from where i sit, not surprisingly it all comes back to zinc as a lowest common denominator of sorts. maternal zinc status informs whether or not you have congenital malformations, for starters:
Congenital Malformations Resulting from Zinc Deficiency in Ratshttp://ebm.rsmjournals.com/content/123/3/692.abstract
A mild but specific zinc deficiency was produced in female rats by the use of a purified diet lacking the element and by stringent elimination of sources of zinc contamination from the environment. Almost all of the full-term fetuses produced under such conditions showed gross congenital malformations encompassing a wide variety of organ systems, including skeletal, brain, eye, heart, lung, and urogenital defects
. The fetuses from zinc-deficient females contained less zinc than did their controls, suggesting that the congenital anomalies resulted from a direct effect of lack of zinc in the fetal tissues.
Congenital malformations of the central nervous system in rats produced by maternal zinc deficiencyhttp://onlinelibrary.wiley.com/doi/10.1
Teratogenic effects of maternal zinc deficiency in rats have been observed, confirming previous reports. The deficient diet differed in several respects from that used by Hurley and coworkers but the results were essentially the same. Special attention was given to malformations of the central nervous system and to tissue anomalies not recognizable by gross inspection of the fetuses
Maternal zinc status: a determination of central nervous system malformationhttp://onlinelibrary.wiley.com/doi/10.1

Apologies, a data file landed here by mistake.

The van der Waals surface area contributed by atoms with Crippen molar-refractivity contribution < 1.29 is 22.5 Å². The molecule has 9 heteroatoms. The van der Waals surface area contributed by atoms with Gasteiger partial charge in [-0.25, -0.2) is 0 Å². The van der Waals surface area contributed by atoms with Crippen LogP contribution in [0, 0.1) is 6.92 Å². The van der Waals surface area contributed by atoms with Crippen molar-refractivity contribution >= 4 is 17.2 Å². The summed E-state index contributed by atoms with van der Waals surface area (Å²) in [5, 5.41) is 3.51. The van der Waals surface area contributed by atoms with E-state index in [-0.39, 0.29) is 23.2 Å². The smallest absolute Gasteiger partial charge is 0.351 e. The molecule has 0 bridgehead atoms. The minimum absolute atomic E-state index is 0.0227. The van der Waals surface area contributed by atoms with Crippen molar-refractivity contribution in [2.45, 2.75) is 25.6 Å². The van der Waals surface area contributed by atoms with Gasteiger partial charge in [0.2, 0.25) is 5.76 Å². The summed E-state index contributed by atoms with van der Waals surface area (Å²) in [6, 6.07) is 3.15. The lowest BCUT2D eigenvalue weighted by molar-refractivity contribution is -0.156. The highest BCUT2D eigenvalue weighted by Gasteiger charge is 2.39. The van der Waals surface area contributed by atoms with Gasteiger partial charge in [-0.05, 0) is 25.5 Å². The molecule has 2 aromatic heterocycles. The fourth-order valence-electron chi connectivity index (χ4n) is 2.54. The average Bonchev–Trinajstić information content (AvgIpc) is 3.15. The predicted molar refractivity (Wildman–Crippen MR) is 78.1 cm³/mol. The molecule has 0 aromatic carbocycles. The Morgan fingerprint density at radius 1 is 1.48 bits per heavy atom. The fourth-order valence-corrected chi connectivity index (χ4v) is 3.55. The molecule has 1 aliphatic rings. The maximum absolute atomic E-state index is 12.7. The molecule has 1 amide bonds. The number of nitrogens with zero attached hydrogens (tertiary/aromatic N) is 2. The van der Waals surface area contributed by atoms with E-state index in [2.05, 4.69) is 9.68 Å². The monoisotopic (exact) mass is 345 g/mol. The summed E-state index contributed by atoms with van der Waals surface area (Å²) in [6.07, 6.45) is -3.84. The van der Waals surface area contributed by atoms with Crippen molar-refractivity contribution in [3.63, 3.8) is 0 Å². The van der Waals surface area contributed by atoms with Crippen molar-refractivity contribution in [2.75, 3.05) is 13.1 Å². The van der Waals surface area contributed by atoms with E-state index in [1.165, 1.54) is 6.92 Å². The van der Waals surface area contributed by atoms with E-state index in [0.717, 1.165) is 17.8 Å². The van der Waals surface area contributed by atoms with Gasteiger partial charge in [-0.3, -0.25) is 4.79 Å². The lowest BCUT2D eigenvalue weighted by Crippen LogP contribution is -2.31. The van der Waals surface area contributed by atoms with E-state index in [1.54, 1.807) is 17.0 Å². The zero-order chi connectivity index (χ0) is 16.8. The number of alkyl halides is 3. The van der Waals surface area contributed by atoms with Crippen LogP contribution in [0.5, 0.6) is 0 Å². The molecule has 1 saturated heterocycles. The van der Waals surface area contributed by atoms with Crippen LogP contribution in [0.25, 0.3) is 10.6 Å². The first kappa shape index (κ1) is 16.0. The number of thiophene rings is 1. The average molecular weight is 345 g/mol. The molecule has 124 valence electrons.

Maternal serum zinc concentrations were estimated during 244 normal pregnancies and 15 abnormal pregnancies. The serum zinc concentrations were lower in the anencephalic pregnancies than in the normal control subjects.
going forward zinc levels help determine genetic expression based on predisposition, zinc levels help determine susceptibility to infection by bacteria and viruses, etc.:
Possible roles of zinc nutriture in the fetal origins of diseasehttp://www.sciencedirect.com/science/ar
Risk of diseases of metabolism such as atherosclerosis and adult onset diabetes mellitus is increased by fetal malnutrition. Deficiencies of micronutrients essential for methylation are believed to contribute to the phenomenon in part through epigenetic abnormalities. Zinc is one of the nutrients essential for the epigenome
. Because the worldwide prevalence of zinc deficiency is at least 20% (JL: by 'normal' standards
), fetal zinc deficiency is common. We suggest fetal zinc deficiency contributes to the pathogenesis of metabolic diseases in adults. In support of our thesis, research in experimental models and humans established the essentiality of zinc at all stages of intrauterine and infant life. Experiments in rodents and/or non-human primates found that fetal and/or suckling zinc deficiency impairs neuropsychological functions of progeny and that the effects persist in spite of nutritional rehabilitation. In addition, maternal zinc deficiency in mice is reported to impair immunity of progeny
; effects persist in spite of nutritional rehabilitation into the next generation. We suspect that zinc deficiency is a far greater human health problem than is generally recognized.
i suspect that too
my approach: no meds so far - just nutrient-dense anti-inflammatory whole foods, and supplements where needed
info: www.whfoods.com, www.nutritiondata.com